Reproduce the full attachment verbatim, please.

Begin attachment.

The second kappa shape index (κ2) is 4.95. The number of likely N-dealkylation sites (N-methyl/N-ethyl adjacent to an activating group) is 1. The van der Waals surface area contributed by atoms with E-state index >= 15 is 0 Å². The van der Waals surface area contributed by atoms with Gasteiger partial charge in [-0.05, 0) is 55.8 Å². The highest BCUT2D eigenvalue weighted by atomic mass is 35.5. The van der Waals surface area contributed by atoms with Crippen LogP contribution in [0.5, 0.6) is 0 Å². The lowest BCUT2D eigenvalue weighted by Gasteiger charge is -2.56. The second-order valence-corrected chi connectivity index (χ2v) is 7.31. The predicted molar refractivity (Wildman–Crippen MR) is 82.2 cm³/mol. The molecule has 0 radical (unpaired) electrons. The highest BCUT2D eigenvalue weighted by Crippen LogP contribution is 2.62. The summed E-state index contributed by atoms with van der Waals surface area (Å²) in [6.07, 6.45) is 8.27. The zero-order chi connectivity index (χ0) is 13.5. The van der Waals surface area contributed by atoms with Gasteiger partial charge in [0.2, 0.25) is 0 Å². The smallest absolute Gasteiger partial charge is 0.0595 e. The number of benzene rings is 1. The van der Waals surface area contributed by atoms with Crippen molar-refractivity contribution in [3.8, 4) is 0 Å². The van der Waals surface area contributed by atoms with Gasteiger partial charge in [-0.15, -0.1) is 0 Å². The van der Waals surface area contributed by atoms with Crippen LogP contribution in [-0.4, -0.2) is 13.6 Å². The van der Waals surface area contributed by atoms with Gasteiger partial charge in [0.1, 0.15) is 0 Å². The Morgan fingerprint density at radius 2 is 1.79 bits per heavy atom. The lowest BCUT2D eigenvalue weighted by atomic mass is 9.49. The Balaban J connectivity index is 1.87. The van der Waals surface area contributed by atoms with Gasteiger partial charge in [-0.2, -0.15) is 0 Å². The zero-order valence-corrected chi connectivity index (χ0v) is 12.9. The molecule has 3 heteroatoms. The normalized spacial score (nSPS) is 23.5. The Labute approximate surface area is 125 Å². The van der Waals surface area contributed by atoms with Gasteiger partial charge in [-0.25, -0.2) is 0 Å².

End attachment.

The second kappa shape index (κ2) is 4.95. The number of likely N-dealkylation sites (N-methyl/N-ethyl adjacent to an activating group) is 1. The van der Waals surface area contributed by atoms with E-state index >= 15 is 0 Å². The van der Waals surface area contributed by atoms with Gasteiger partial charge in [-0.05, 0) is 55.8 Å². The highest BCUT2D eigenvalue weighted by atomic mass is 35.5. The van der Waals surface area contributed by atoms with Crippen LogP contribution in [0.5, 0.6) is 0 Å². The lowest BCUT2D eigenvalue weighted by Gasteiger charge is -2.56. The second-order valence-corrected chi connectivity index (χ2v) is 7.31. The predicted molar refractivity (Wildman–Crippen MR) is 82.2 cm³/mol. The molecule has 0 radical (unpaired) electrons. The highest BCUT2D eigenvalue weighted by Crippen LogP contribution is 2.62. The summed E-state index contributed by atoms with van der Waals surface area (Å²) in [6.07, 6.45) is 8.27. The zero-order chi connectivity index (χ0) is 13.5. The van der Waals surface area contributed by atoms with Gasteiger partial charge in [0.2, 0.25) is 0 Å². The smallest absolute Gasteiger partial charge is 0.0595 e. The number of benzene rings is 1. The van der Waals surface area contributed by atoms with Crippen molar-refractivity contribution in [3.8, 4) is 0 Å². The van der Waals surface area contributed by atoms with Gasteiger partial charge in [-0.15, -0.1) is 0 Å². The van der Waals surface area contributed by atoms with Crippen LogP contribution in [-0.4, -0.2) is 13.6 Å². The van der Waals surface area contributed by atoms with Gasteiger partial charge in [0.1, 0.15) is 0 Å². The Morgan fingerprint density at radius 2 is 1.79 bits per heavy atom. The lowest BCUT2D eigenvalue weighted by atomic mass is 9.49. The Balaban J connectivity index is 1.87. The van der Waals surface area contributed by atoms with Gasteiger partial charge in [-0.2, -0.15) is 0 Å². The zero-order valence-corrected chi connectivity index (χ0v) is 12.9. The molecule has 3 heteroatoms. The normalized spacial score (nSPS) is 23.5. The Labute approximate surface area is 125 Å². The van der Waals surface area contributed by atoms with Gasteiger partial charge in [-0.25, -0.2) is 0 Å².